A divided Flagler Beach City Commission voted 3-2 to raise the cost fall city-provided utilities–water, sewer and garbage–by 8.5 percent, to match inflation, and the stormwater fee by 42 percent.
The stormwater fee increase appears much larger than it is only because the base fee from which it’s increasing is low. The fee is increasing from $9.50 to $13.50 a month, or $48 a year, in a city where most serious storms now bring howls of complaints in their wake about needed improvements to stormwater infrastructure.
Combining all four costs, the average residential utility bill’s base fees in Flagler Beach will rise from $91 to just under $103, or about $12 a month–$144 a year.
Commissioners Ken Bryan, Jane Mealy and Deborah Phillips approved the increase. Commissioners Eric Cooley and James Sherman voted against. Neither had opposed an increase. They opposed a last-minute additional increase. “We had the options all worked out. We all agreed on the options,” Cooley said. “It was there was a consensus. I’m not okay with changing it. To get even higher, it’s already really high.”
By the time the city commission took a vote last Thursday, it had discussed the issue extensively at two or three previous meetings. Early in the discussions it was Cooley who was pushing for higher rate increases than proposed by the city administration at the time. City Manager William Whitson was proposing only a 1.72 percent increase in water and sewer base rates, not including flow rates, and a 7 percent increase in garbage rates. The stormwater increase was to be $4 all along.
Whitson revised the rates, and at a previous meeting, the commission had agreed to an 8 percent increase for water, sewer and garbage.
On Thursday, Mealy said that still would not cover all costs. “Last time we were concerned about things not being sufficient to cover the cost,” she said. “And if we can make it sufficient by another half percent, see how people felt about that.”
“8.5 percent was the consensus for the southeast region inflation rate,” Whitson said. “So 8, 8.5, anywhere in there gets you where you need to go. It’s up to the commission.” According to the Bureau of Labor Statistics, as of October, the annualized inflation rate for the South Atlantic states was 8.3 percent, after peaking at 9.8 percent in June. It has been falling every month since June.
“We had this all worked out last meeting. Did something change?” Cooley asked.
“Not that I’m aware, sir,” Rhonda Allen, the city’s finance director, said.
The 8 or 8.5 percent increases to the three utilities only matches the current, annualized inflation rate in the United States, so Flagler Beach would only be keeping up with costs rather than getting ahead of them. Flagler Beach does not have an automatic annual inflation adjustment to its water fees, as Palm Coast does.
“Eight and a half percent is a four year high,” Whitson said. “We don’t anticipate it continuing to go along that track. As a matter of fact, I heard on the news today, that trajectory for inflation was beginning to slide the other way. So where will the number end up? I don’t know. But right now we’re at a 40-year high. So the question is, do you want to keep up with that or do you want to kind of get close and hope to catch up later?”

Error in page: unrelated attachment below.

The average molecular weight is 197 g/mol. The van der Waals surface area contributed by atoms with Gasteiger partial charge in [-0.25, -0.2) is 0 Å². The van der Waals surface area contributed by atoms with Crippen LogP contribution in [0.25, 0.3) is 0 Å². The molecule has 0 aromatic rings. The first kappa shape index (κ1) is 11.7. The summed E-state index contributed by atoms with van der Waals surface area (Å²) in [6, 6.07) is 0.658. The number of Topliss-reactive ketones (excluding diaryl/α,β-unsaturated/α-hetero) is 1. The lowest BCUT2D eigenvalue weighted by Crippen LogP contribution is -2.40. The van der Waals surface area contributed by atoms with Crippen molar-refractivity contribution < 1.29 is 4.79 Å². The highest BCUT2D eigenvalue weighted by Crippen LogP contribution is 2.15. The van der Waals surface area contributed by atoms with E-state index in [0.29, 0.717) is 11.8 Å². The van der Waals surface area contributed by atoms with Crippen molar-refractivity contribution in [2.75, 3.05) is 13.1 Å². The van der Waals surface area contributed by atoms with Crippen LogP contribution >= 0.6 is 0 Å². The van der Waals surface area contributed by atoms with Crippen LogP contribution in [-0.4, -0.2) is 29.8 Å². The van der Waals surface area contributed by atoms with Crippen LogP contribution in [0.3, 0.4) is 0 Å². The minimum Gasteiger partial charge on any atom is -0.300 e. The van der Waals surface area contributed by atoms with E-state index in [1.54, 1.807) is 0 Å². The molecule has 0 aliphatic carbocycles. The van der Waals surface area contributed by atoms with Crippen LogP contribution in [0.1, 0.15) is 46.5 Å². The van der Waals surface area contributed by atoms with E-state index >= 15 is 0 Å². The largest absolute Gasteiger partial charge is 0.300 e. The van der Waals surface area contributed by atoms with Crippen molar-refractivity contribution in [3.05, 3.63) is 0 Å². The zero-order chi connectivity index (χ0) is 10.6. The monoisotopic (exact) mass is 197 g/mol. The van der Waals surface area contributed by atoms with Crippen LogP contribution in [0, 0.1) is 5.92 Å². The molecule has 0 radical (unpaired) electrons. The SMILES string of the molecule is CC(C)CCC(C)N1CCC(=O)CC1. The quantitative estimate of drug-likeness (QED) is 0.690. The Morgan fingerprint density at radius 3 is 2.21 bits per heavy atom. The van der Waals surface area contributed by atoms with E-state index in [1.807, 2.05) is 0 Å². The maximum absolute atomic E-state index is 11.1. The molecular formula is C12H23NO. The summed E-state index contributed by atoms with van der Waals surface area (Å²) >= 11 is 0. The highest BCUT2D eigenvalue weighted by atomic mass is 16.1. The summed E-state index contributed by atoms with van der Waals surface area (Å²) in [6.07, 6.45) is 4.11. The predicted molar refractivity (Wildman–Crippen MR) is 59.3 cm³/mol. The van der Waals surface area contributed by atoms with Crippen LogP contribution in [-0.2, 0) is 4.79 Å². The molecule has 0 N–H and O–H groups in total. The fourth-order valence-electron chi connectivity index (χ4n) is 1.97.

The commission was following up on a rate study conducted at the city’s request. Cooley said that based on that study, the 8 percent increase would be sufficient to keep up with current costs, especially with inflation trending down. But mealy pressed for 8.5, and had agreement from Bryan and Phillips.
“For years, we said we’re raising taxes so we don’t want to raise utility bills,” Mealy said, explaining her approach. “Then we ended up eventually having to raise the utility bills. And we raised in these huge percentages.” She said if the city had taken a more gradual approach, there’d have been no need for the more sticker-shock like increases. She said she, too, is on a fixed income. (Social Security recipients will see an 8.7 percent increase in their checks starting in January.) “It’s been said and I’m beginning to believe it, that growth does not paying for itself.”
The city’s water and sewer division has projected revenue of $16.3 million this year, $13.4 million next year, but water and sewer fees, including flow charges, will generate only a third of that: $5.7 million. The higher figure reflects a state revolving fund loan of $8.2 million plus smaller grants, all of which are earmarked for system improvements. The city is rebuilding its very old sewer plant. Its expenses for the water and sewer division this year will exceed $15 million. The additional increase in fees is designed to minimize or eliminate a projected deficit in 2023-24 and 2024-25.
The sanitation fund runs on a roughly $1.5 million budget, but was still looking at small operating deficits this year and next. The stormwater fund is looking at a deficit next year despite the substantial increase in fees, because of $2.5 million in expected spending on capital improvements. Flagler Beach residents may think their stormwater fee is increasing steeply. But for a coastal town, it’s not.
The stormwater fee in Palm Coast–a city whose stormwater system just weathered Hurricane Ian’s 15-inch drenching with remarkable efficiency–is in the midst of more than doubling its stormwater fee: it was $11.65 in 2018. It will be $23.95 a month in 2024, a 106 percent increase in that span.
A full breakdown of the fee schedule is below, though–since it was the last-available document on Thursday–it’s based on 8 percent increases, not 8.5 percent.flagler-beach-utilities-costs-2023